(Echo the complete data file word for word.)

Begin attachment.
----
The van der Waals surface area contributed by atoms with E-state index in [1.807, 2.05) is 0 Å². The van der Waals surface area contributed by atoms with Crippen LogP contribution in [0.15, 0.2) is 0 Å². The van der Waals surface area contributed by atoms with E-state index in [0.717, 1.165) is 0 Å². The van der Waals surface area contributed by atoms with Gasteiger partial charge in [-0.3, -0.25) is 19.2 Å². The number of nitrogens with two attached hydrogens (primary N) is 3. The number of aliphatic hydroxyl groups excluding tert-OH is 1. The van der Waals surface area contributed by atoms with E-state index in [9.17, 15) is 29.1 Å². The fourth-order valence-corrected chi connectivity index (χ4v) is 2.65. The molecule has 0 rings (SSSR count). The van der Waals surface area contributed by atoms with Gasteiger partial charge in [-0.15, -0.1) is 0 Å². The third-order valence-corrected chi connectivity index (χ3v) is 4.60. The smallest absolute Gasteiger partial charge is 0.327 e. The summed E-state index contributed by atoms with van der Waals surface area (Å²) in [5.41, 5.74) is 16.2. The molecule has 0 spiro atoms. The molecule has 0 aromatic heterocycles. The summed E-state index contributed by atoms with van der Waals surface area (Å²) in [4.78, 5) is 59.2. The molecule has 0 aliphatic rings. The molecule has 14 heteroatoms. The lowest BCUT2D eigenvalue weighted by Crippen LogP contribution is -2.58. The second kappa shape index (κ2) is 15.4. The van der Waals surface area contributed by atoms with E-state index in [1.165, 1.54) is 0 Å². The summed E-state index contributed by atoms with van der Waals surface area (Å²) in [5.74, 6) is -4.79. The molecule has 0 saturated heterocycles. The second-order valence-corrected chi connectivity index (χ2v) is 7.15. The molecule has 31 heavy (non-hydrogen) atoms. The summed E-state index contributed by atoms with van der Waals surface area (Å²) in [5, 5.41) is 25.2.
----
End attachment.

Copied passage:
The van der Waals surface area contributed by atoms with E-state index in [1.807, 2.05) is 0 Å². The van der Waals surface area contributed by atoms with Crippen LogP contribution in [0.15, 0.2) is 0 Å². The van der Waals surface area contributed by atoms with E-state index in [0.717, 1.165) is 0 Å². The van der Waals surface area contributed by atoms with Gasteiger partial charge in [-0.3, -0.25) is 19.2 Å². The number of nitrogens with two attached hydrogens (primary N) is 3. The number of aliphatic hydroxyl groups excluding tert-OH is 1. The van der Waals surface area contributed by atoms with E-state index in [9.17, 15) is 29.1 Å². The fourth-order valence-corrected chi connectivity index (χ4v) is 2.65. The molecule has 0 rings (SSSR count). The van der Waals surface area contributed by atoms with Gasteiger partial charge in [-0.15, -0.1) is 0 Å². The third-order valence-corrected chi connectivity index (χ3v) is 4.60. The smallest absolute Gasteiger partial charge is 0.327 e. The summed E-state index contributed by atoms with van der Waals surface area (Å²) in [5.41, 5.74) is 16.2. The molecule has 0 spiro atoms. The molecule has 0 aromatic heterocycles. The summed E-state index contributed by atoms with van der Waals surface area (Å²) in [4.78, 5) is 59.2. The molecule has 0 aliphatic rings. The molecule has 14 heteroatoms. The lowest BCUT2D eigenvalue weighted by Crippen LogP contribution is -2.58. The second kappa shape index (κ2) is 15.4. The van der Waals surface area contributed by atoms with E-state index in [1.165, 1.54) is 0 Å². The summed E-state index contributed by atoms with van der Waals surface area (Å²) in [5.74, 6) is -4.79. The molecule has 0 saturated heterocycles. The second-order valence-corrected chi connectivity index (χ2v) is 7.15. The molecule has 31 heavy (non-hydrogen) atoms. The summed E-state index contributed by atoms with van der Waals surface area (Å²) in [5, 5.41) is 25.2.